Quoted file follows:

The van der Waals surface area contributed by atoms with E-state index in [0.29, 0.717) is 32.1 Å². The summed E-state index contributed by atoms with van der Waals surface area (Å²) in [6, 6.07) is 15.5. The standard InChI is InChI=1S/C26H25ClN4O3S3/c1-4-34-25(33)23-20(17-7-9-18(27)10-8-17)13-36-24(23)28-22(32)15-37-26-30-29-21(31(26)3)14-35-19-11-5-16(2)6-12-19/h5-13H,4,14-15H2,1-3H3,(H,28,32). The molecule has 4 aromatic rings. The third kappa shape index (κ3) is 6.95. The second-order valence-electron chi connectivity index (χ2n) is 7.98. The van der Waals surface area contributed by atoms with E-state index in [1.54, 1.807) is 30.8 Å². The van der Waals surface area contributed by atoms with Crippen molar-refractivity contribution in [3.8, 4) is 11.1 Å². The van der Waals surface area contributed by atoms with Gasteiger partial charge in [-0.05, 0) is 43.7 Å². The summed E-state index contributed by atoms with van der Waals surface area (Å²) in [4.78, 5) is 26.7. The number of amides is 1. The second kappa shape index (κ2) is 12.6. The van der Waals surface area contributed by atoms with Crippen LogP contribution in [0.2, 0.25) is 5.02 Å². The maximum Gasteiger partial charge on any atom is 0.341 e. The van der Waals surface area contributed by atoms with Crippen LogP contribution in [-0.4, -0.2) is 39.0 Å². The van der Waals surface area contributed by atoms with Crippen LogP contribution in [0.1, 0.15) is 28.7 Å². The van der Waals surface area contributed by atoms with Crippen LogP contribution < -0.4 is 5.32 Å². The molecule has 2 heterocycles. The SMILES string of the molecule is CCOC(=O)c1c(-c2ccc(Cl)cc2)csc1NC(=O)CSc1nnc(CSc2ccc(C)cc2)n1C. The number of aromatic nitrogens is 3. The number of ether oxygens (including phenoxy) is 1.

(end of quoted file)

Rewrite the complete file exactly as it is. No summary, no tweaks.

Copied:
The van der Waals surface area contributed by atoms with E-state index in [0.29, 0.717) is 32.1 Å². The summed E-state index contributed by atoms with van der Waals surface area (Å²) in [6, 6.07) is 15.5. The standard InChI is InChI=1S/C26H25ClN4O3S3/c1-4-34-25(33)23-20(17-7-9-18(27)10-8-17)13-36-24(23)28-22(32)15-37-26-30-29-21(31(26)3)14-35-19-11-5-16(2)6-12-19/h5-13H,4,14-15H2,1-3H3,(H,28,32). The molecule has 4 aromatic rings. The third kappa shape index (κ3) is 6.95. The second-order valence-electron chi connectivity index (χ2n) is 7.98. The van der Waals surface area contributed by atoms with E-state index in [1.54, 1.807) is 30.8 Å². The van der Waals surface area contributed by atoms with Crippen molar-refractivity contribution in [3.8, 4) is 11.1 Å². The van der Waals surface area contributed by atoms with Gasteiger partial charge in [-0.05, 0) is 43.7 Å². The summed E-state index contributed by atoms with van der Waals surface area (Å²) in [4.78, 5) is 26.7. The number of amides is 1. The second kappa shape index (κ2) is 12.6. The van der Waals surface area contributed by atoms with Crippen LogP contribution in [0.2, 0.25) is 5.02 Å². The maximum Gasteiger partial charge on any atom is 0.341 e. The van der Waals surface area contributed by atoms with Crippen LogP contribution in [-0.4, -0.2) is 39.0 Å². The van der Waals surface area contributed by atoms with Crippen LogP contribution in [0.1, 0.15) is 28.7 Å². The van der Waals surface area contributed by atoms with Crippen LogP contribution < -0.4 is 5.32 Å². The molecule has 2 heterocycles. The SMILES string of the molecule is CCOC(=O)c1c(-c2ccc(Cl)cc2)csc1NC(=O)CSc1nnc(CSc2ccc(C)cc2)n1C. The number of aromatic nitrogens is 3. The number of ether oxygens (including phenoxy) is 1.